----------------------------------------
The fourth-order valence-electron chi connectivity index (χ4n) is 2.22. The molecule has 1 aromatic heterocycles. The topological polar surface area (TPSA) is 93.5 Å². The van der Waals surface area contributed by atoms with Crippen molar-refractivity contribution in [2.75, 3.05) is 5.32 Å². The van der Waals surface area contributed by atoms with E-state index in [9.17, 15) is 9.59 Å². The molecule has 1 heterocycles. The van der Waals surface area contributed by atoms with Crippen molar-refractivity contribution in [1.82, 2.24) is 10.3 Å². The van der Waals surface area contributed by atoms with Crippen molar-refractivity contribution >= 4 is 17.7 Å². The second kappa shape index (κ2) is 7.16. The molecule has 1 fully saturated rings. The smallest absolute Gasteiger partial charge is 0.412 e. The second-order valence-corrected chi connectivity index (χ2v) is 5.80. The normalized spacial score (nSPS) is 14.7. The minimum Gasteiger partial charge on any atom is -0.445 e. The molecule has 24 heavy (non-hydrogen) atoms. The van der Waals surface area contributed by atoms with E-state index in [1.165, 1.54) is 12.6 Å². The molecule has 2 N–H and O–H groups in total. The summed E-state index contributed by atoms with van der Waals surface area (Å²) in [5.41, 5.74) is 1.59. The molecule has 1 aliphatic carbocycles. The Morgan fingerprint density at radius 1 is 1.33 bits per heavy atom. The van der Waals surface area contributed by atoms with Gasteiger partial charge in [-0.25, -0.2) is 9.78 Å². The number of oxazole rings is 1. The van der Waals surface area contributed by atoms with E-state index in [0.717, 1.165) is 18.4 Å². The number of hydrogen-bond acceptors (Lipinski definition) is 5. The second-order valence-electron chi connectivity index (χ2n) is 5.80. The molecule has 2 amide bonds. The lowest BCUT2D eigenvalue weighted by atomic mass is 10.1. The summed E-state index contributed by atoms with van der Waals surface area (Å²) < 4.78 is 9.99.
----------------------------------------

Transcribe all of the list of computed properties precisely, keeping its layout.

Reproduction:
The fourth-order valence-electron chi connectivity index (χ4n) is 2.22. The molecule has 1 aromatic heterocycles. The topological polar surface area (TPSA) is 93.5 Å². The van der Waals surface area contributed by atoms with Crippen molar-refractivity contribution in [2.75, 3.05) is 5.32 Å². The van der Waals surface area contributed by atoms with E-state index in [9.17, 15) is 9.59 Å². The molecule has 1 heterocycles. The van der Waals surface area contributed by atoms with Crippen molar-refractivity contribution in [1.82, 2.24) is 10.3 Å². The van der Waals surface area contributed by atoms with Crippen molar-refractivity contribution >= 4 is 17.7 Å². The second kappa shape index (κ2) is 7.16. The molecule has 1 fully saturated rings. The smallest absolute Gasteiger partial charge is 0.412 e. The second-order valence-corrected chi connectivity index (χ2v) is 5.80. The normalized spacial score (nSPS) is 14.7. The minimum Gasteiger partial charge on any atom is -0.445 e. The molecule has 24 heavy (non-hydrogen) atoms. The van der Waals surface area contributed by atoms with E-state index in [1.165, 1.54) is 12.6 Å². The molecule has 2 N–H and O–H groups in total. The summed E-state index contributed by atoms with van der Waals surface area (Å²) in [5.41, 5.74) is 1.59. The molecule has 1 aliphatic carbocycles. The Morgan fingerprint density at radius 1 is 1.33 bits per heavy atom. The van der Waals surface area contributed by atoms with Gasteiger partial charge in [-0.25, -0.2) is 9.78 Å². The number of oxazole rings is 1. The van der Waals surface area contributed by atoms with E-state index in [0.717, 1.165) is 18.4 Å². The number of hydrogen-bond acceptors (Lipinski definition) is 5. The second-order valence-electron chi connectivity index (χ2n) is 5.80. The molecule has 2 amide bonds. The lowest BCUT2D eigenvalue weighted by atomic mass is 10.1. The summed E-state index contributed by atoms with van der Waals surface area (Å²) < 4.78 is 9.99.